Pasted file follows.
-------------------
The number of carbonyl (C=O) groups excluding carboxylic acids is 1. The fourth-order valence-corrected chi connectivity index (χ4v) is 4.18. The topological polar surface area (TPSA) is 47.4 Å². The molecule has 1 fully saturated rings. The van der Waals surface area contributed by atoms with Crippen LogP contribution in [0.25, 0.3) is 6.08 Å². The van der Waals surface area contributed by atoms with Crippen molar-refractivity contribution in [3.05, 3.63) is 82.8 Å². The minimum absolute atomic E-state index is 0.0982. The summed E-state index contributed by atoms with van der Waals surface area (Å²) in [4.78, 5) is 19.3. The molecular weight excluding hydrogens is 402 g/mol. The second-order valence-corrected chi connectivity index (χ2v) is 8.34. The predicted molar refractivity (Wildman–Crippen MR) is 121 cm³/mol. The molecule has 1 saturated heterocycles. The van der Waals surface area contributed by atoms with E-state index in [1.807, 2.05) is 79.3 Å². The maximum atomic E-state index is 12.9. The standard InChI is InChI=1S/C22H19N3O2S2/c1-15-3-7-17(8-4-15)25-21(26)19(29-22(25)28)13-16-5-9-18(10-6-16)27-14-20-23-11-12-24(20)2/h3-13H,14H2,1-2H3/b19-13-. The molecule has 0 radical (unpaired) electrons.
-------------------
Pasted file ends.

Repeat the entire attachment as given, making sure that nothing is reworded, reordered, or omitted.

The number of carbonyl (C=O) groups excluding carboxylic acids is 1. The fourth-order valence-corrected chi connectivity index (χ4v) is 4.18. The topological polar surface area (TPSA) is 47.4 Å². The molecule has 1 fully saturated rings. The van der Waals surface area contributed by atoms with Crippen LogP contribution in [0.25, 0.3) is 6.08 Å². The van der Waals surface area contributed by atoms with Crippen molar-refractivity contribution in [3.05, 3.63) is 82.8 Å². The minimum absolute atomic E-state index is 0.0982. The summed E-state index contributed by atoms with van der Waals surface area (Å²) in [4.78, 5) is 19.3. The molecular weight excluding hydrogens is 402 g/mol. The second-order valence-corrected chi connectivity index (χ2v) is 8.34. The predicted molar refractivity (Wildman–Crippen MR) is 121 cm³/mol. The molecule has 1 saturated heterocycles. The van der Waals surface area contributed by atoms with E-state index in [1.807, 2.05) is 79.3 Å². The maximum atomic E-state index is 12.9. The standard InChI is InChI=1S/C22H19N3O2S2/c1-15-3-7-17(8-4-15)25-21(26)19(29-22(25)28)13-16-5-9-18(10-6-16)27-14-20-23-11-12-24(20)2/h3-13H,14H2,1-2H3/b19-13-. The molecule has 0 radical (unpaired) electrons.